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Bastille-'Doom Days'

by Alex Bonilla 2 years ago in album reviews

Album Review

If you’re a fan like I am, then you know Bastille launched their new album Doom Days last Friday. If you have no idea who they are, Bastille is a British band formed in 2010. They launched their first EP, Haunt, in 2013 and their debut album, Bad Blood, shortly after. For those still unsure if you know them or not. The song called "Pompeii" launched them into the spotlight. My personal opinion, in this case, they have better songs, but it’s obvious why this one became a hit. It’s fun, upbeat, and the lyrics are something that everyone can relate to. While performing a lot of these songs live, it is understandable how they have developed a great fan base with their upbeat music, but Dan Smith's voice is something to be admired heard in person.

The title fits the theme of each song perfectly. Every song shows the end of any situation, whether that is a break-up, end of a party, nods to the current political situation around us, or the reflection of those moments of regret we can’t get out of our heads.

Doom Days does nothing new compared to past albums, yet maybe that is what works so well with this one. Each song takes you on a journey, forcing you to recall specific moments in your life that align perfectly with the lyrics. Thus, giving you a full theatrical and immersive setting. All of the songs coexist on their own and can relate to any situation, but in more ways than some, they sum up the lives of young adults perfectly. The depressive lyrics capture you when you’re down but the beats and ensemble give you the optimism you need to make your feelings about any situation just a tiny bit better. This fits with their overall personality as a band—working through each day in their solemn states while also being thankful that they are alive to see another day.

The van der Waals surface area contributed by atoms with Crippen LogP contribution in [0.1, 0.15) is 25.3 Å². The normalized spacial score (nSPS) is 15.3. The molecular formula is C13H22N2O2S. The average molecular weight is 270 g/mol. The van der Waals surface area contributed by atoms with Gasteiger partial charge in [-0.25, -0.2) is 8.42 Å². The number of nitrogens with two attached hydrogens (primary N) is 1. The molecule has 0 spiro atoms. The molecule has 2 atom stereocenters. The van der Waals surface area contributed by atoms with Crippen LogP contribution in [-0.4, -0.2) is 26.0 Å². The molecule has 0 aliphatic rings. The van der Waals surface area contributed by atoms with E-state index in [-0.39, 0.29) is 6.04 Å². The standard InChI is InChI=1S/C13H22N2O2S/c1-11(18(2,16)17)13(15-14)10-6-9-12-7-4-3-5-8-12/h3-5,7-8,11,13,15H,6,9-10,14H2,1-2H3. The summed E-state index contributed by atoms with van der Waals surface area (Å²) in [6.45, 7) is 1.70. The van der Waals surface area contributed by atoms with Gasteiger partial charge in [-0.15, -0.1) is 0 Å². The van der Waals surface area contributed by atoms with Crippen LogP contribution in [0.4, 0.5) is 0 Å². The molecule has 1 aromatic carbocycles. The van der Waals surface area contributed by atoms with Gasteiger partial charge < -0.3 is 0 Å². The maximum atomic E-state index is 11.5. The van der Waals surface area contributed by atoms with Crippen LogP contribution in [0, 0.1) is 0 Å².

While I did say this album does nothing new than albums prior, it's easy to see the growth of the band as whole. Their sound is refined and each song is perfectly tied together to give an entire experience, making it nearly impossible to listen to just one song.

Dan Smith’s voice gives us that sound of desperation that we all have while we’re facing our internal struggles and trying to figure out the issues of the world. Who wouldn’t love their thoughts perfected narrated while sorting things out? At the end of the day, the album moves towards the end of days.

album reviews

Alex Bonilla

Work in tech but spend all my time thinking about anime and music.

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